On May 17 of this year, Florida Governor Rick Scott signed into law Senate Bill 408, which, among other things, shortened the statute of limitations for property insurance claims in Florida to five years from the date of the loss. Under the earlier Florida Statutes § 95.11 and § 95.031, the statute of limitations did not expire until five years after a property insurer had breached the insurance policy. The Senate Bill 408 change came roughly five and a half years after Hurricane Wilma destroyed an enormous amount of Florida property, and the change left many questioning whether they could still seek redress for these claims.

These questions, mixed with legal arguments of retroactivity, have led to confusion as to which statute of limitations applies to a property insurance claim. Just over one month after Governor Scott signed Senate Bill 408, the Florida Supreme Court published an opinion that addressed the relationship between the insurance contract and statutes. In Florida Ins. Guar. Ass’n, Inc. v. Devon Neighborhood Ass’n, Inc., 36 Fla. L. Weekly S311 (Fla. June 30, 2011), the Florida Supreme Court reaffirmed its earlier decision in Menendez v. Progressive Exp. Ins. Co., Inc., 35 So.3d 873, 876 (Fla. 2010), which held, “we look at the date the insurance policy was issued and not the date that the suit was filed or the accident occurred, because ‘the statute in effect at the time an insurance contract is executed governs substantive issues arising in connection with that contract.’” (Emphasis added).

Applying this legal standard to Senate Bill 408, the old statute of limitations applies to insurance policies executed on or before May 16, 2011. The new statute of limitations applies to insurance policies executed on or after May 17, 2011.

Recently, the Southern District of Florida was faced with this statute of limitations issue in View West Condo. Ass’n, Inc. v. Aspen Specialty Ins. Co., No. 11-20423-CIV, 2011 WL 3704782 (S.D. Fla. Aug. 23, 2011). In View West, the plaintiff’s cause of action involved property damage from Hurricanes Katrina and Wilma. The plaintiff filed its action for Katrina damages more than five years after the date of the storm. Instead of looking to the statute that applied when the policy was issued as the Florida Supreme Court requires, the Court looked to the statute that applied at the time the cause of action was filed and dismissed the claim with prejudice. The Court stated:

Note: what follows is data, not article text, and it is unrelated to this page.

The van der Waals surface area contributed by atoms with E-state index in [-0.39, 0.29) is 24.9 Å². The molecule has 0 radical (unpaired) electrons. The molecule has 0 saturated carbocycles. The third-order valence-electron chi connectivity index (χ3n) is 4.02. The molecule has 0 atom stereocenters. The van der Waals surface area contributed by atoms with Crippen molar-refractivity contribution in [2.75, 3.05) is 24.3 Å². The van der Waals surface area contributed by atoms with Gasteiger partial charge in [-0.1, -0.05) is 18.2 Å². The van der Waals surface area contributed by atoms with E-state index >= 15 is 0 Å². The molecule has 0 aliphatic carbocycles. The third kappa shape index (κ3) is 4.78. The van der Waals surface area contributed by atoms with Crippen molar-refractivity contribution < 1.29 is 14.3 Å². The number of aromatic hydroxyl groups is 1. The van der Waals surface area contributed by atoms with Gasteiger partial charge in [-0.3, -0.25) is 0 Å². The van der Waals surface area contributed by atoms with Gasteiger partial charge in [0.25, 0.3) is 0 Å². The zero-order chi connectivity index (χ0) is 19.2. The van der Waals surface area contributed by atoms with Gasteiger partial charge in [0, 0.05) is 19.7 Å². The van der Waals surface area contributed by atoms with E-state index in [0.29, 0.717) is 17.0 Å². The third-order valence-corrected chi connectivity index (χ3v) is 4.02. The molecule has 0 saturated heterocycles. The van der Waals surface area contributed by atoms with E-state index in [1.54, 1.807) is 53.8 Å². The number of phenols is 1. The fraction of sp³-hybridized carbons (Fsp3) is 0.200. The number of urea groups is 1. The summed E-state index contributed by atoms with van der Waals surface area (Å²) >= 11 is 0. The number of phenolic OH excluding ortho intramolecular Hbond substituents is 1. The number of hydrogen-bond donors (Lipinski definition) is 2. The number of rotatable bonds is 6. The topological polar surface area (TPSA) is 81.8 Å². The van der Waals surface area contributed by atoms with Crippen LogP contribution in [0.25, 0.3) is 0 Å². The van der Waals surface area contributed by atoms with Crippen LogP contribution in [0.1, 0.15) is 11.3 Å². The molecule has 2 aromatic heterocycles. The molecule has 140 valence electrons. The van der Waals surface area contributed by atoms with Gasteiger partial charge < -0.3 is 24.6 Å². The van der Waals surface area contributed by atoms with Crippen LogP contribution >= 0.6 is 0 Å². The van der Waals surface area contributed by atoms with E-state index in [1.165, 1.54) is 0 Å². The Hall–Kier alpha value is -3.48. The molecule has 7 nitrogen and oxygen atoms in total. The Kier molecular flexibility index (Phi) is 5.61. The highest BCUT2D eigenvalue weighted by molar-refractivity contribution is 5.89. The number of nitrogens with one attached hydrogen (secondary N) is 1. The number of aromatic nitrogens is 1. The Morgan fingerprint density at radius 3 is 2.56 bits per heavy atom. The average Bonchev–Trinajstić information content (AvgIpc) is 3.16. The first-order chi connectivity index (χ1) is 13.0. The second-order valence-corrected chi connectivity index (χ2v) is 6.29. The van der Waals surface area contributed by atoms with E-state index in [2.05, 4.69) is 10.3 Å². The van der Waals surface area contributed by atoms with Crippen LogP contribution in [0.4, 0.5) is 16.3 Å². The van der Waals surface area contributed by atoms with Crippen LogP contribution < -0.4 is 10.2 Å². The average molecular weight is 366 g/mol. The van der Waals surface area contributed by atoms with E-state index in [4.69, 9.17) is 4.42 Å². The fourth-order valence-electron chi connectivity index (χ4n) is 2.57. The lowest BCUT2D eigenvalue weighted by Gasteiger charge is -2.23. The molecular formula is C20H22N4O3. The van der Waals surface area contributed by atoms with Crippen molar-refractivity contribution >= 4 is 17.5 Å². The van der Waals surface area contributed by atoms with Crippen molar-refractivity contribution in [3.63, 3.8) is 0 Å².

After passage of SB 408, the limitations period unequivocally runs from the date of the loss. Here, the date of the loss was August 25, 2005. Plaintiff filed this lawsuit on October 23, 2010, and waited until July 11, 2011 to amend its complaint to add a claim for breach of property insurance contract based upon Hurricane Katrina damages. Because Plaintiff brought its Hurricane Katrina Claim more than five years after the date of the loss, the claim is barred by the statute of limitations.

This analysis runs contrary to the Florida Supreme Court’s rulings in Menendez and Devon Neighborhood.

From the opinion, the footnotes, and the memoranda filed in the case, it appears that statutory retroactivity and equitable tolling of the statute of limitations were considered by the View West parties and Court, but neither party cited the legal precedent recently reaffirmed by the Florida Supreme Court. Unfortunately, this opinion will likely lead to more confusion on the issue.